• The Spiritual in Counselling Training

      Swinton, Valda; University of Chester (Palgrave Macmillan, 2014-12-05)
      This chapter explores whether spirituality is absent from the process of counselling training, drawing, not only on my research based on a co-operative inquiry group consisting of practitioners who met for 11 months to explore their experience of spirituality in counselling training and in their work with clients, but also on my experience: culturally of spirituality; as a trainee; and as trainer of therapists on a postgraduate programme. The wider debate highlights the fact that spirituality is a neglected component in counsellor education, with most of the writers and researchers pointing to the need for spirituality to be incorporated into training (Bergin, 1991; Lovinger, 1984; Shafranske & Malony, 1990; Shafranske, 2009; West, 2011),
    • Spirituality and Sexual Abuse.

      Swinton, Valda; University of Chester (Karnac Books, 2016-05-12)
      Listen to the voices of trauma. Can you hear their cry? Their pain exudes emotional blood from psychic pores. Nights are broken by frightening intrusions from ghosts of the past. Bodies hold memories, secrets and scars locked into sinew, glands and neurons; weary souls of the abyss, seeking peace in their souls (Wilson 2003a, in Sanderson, 2006 p.66). This chapter appears to be really timely when we take into consideration what has been so prominent in the news over recent years about the level of abuse perpetrated by celebrities; one celebrity in particular. The high profile nature of this abuse and over what period this abuse took place, can impact the individual’s ability to move forward from the abuse. The high profile nature of what has been in the news has had a knock on effect for individuals who have been abused to come forward and disclose the abuse. Therefore in this chapter I will be addressing the effects of sexual abuse on an individual’s spirituality; the impact that abuse has on the person: not just on the person but on those who would seek to accompany them to find ’peace’. In my experience it is difficult to actually listen to the voices of ‘trauma and pain’ without being inextricably changed by that experience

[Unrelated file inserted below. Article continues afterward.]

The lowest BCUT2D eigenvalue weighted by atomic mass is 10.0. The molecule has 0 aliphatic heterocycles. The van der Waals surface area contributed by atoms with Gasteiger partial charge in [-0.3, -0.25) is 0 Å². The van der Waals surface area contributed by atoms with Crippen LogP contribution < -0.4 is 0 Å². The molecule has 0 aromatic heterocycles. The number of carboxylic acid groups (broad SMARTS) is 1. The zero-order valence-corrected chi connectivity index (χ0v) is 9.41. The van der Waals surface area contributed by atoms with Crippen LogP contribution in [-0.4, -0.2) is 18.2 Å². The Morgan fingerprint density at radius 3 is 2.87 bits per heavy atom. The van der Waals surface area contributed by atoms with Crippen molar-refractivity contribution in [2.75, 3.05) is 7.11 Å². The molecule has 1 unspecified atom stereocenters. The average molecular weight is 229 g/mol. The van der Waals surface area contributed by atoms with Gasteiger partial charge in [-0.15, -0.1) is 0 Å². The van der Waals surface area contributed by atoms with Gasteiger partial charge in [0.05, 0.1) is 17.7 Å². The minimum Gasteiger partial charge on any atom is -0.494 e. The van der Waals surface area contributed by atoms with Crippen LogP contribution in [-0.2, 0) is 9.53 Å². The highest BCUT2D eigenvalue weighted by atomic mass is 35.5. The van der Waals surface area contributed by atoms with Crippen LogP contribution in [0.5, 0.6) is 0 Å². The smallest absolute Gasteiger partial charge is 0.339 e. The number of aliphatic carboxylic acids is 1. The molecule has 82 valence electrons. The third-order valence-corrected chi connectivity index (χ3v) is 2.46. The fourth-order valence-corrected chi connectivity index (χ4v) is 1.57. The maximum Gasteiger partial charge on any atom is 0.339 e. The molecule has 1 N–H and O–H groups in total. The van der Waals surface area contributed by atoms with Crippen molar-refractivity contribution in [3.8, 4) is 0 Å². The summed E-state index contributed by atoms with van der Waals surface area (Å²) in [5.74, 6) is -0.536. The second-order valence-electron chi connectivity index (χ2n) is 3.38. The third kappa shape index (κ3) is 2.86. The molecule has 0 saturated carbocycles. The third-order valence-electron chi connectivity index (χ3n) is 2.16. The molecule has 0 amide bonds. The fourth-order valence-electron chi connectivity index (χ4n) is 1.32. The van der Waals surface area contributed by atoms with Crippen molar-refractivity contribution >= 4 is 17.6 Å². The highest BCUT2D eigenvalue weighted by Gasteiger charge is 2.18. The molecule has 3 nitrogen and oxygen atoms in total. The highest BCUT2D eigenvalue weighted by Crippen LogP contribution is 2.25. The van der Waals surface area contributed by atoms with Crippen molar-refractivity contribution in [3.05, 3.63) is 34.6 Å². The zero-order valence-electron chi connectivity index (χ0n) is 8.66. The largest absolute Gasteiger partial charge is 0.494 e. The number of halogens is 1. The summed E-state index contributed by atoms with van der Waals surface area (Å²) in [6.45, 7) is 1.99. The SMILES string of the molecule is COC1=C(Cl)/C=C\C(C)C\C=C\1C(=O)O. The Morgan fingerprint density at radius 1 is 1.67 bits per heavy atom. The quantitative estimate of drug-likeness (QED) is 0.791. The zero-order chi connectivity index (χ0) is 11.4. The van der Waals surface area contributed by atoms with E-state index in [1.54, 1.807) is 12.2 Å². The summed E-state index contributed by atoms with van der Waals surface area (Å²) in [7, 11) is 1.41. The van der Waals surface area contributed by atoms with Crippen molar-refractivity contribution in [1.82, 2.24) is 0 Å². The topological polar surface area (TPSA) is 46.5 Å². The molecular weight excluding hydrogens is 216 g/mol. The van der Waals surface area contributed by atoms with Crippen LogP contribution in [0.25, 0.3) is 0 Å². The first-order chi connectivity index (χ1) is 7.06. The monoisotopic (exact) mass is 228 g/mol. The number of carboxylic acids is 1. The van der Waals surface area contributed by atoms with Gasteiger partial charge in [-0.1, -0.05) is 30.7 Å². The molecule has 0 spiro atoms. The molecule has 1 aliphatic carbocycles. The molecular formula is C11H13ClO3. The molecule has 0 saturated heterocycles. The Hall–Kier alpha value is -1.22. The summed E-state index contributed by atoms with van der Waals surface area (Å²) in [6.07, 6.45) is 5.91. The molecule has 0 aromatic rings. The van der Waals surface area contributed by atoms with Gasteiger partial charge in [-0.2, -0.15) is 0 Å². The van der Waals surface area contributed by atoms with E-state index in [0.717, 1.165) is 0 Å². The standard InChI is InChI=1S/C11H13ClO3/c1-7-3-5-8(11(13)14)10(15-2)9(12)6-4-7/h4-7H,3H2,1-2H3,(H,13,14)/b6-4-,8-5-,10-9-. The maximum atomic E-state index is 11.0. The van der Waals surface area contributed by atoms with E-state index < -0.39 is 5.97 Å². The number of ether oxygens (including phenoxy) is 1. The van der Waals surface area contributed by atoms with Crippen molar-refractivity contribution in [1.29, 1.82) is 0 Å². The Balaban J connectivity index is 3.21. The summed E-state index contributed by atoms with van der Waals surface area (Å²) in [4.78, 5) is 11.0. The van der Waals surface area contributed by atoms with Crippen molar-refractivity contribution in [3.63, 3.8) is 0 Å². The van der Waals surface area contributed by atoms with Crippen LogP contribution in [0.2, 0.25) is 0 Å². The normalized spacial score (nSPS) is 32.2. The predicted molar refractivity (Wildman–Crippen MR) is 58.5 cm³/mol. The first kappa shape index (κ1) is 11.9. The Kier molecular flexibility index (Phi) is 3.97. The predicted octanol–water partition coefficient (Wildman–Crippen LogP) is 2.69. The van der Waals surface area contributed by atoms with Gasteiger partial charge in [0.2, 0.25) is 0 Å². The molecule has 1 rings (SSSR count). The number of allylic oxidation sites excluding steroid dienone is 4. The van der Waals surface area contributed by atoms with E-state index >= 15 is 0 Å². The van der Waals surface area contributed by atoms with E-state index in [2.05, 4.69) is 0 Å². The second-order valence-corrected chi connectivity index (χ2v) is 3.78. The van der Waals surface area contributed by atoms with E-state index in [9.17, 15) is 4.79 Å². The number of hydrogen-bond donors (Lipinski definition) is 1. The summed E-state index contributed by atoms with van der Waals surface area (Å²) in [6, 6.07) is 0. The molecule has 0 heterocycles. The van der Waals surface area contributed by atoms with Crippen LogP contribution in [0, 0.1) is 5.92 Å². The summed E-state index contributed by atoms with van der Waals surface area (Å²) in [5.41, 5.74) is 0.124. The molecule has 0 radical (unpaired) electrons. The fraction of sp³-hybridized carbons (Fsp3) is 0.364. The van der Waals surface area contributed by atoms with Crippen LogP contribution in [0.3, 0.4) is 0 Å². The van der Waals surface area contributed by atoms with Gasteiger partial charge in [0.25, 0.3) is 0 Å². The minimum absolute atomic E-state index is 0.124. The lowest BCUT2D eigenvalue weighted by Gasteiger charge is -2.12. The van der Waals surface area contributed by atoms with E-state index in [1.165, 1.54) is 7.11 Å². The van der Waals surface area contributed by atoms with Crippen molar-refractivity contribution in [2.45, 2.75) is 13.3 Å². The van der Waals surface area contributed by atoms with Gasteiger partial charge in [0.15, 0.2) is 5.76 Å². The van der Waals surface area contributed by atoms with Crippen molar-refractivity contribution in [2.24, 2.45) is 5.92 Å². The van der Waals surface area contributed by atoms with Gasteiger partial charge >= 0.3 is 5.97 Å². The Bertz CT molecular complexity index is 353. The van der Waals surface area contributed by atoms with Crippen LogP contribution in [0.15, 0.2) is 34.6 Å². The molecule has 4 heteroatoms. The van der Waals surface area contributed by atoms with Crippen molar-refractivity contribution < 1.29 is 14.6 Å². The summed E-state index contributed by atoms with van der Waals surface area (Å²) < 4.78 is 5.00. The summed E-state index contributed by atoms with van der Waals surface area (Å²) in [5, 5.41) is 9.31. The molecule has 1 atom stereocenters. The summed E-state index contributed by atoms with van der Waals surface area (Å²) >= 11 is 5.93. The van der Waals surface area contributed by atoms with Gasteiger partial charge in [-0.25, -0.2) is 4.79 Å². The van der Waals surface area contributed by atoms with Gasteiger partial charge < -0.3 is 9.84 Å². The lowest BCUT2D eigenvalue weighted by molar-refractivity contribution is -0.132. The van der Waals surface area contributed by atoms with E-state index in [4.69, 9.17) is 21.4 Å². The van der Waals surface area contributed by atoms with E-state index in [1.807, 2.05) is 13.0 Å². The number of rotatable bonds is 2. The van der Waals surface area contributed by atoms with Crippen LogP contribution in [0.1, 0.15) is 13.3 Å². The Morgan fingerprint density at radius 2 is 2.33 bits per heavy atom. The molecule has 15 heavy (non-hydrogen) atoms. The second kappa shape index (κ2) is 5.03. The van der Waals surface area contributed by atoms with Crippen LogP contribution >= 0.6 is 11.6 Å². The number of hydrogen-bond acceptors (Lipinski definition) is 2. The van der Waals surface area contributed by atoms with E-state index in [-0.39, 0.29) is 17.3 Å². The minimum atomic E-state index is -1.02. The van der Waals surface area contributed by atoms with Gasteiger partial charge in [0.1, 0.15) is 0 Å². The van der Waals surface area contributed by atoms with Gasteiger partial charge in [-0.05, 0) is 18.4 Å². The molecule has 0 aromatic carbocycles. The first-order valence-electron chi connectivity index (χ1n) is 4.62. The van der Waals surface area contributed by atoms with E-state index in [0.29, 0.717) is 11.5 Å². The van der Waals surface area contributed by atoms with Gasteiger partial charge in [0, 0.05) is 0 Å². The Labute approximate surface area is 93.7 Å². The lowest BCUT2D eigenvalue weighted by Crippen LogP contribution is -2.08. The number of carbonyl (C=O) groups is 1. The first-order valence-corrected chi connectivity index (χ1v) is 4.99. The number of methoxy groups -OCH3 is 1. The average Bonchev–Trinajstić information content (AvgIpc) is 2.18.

• Working with the spiritual in counselling and psychotherapy

      Swinton, Valda; Jay, Colin; University of Chester (British Association for Counselling and Psychotherapy, 2014)
      If you like me, are from a religious background and have therefore had a ready-made language to discuss the spiritual dimension of human experience, you may have struggled to know how to work with the spiritual dimension of clients coming for therapy. Ethically, now, as counsellors we must consider spirituality in relation to diversity, as spirituality could be an element in our clients’ cultural experience. There may be no shared language or understanding to address this dimension and this is problematic. The separation of spirituality from religion has meant that there may be no shared understanding of what spirituality means. Consequently there may be as many definitions of spirituality as there are people (in terms of what spirituality means for individuals).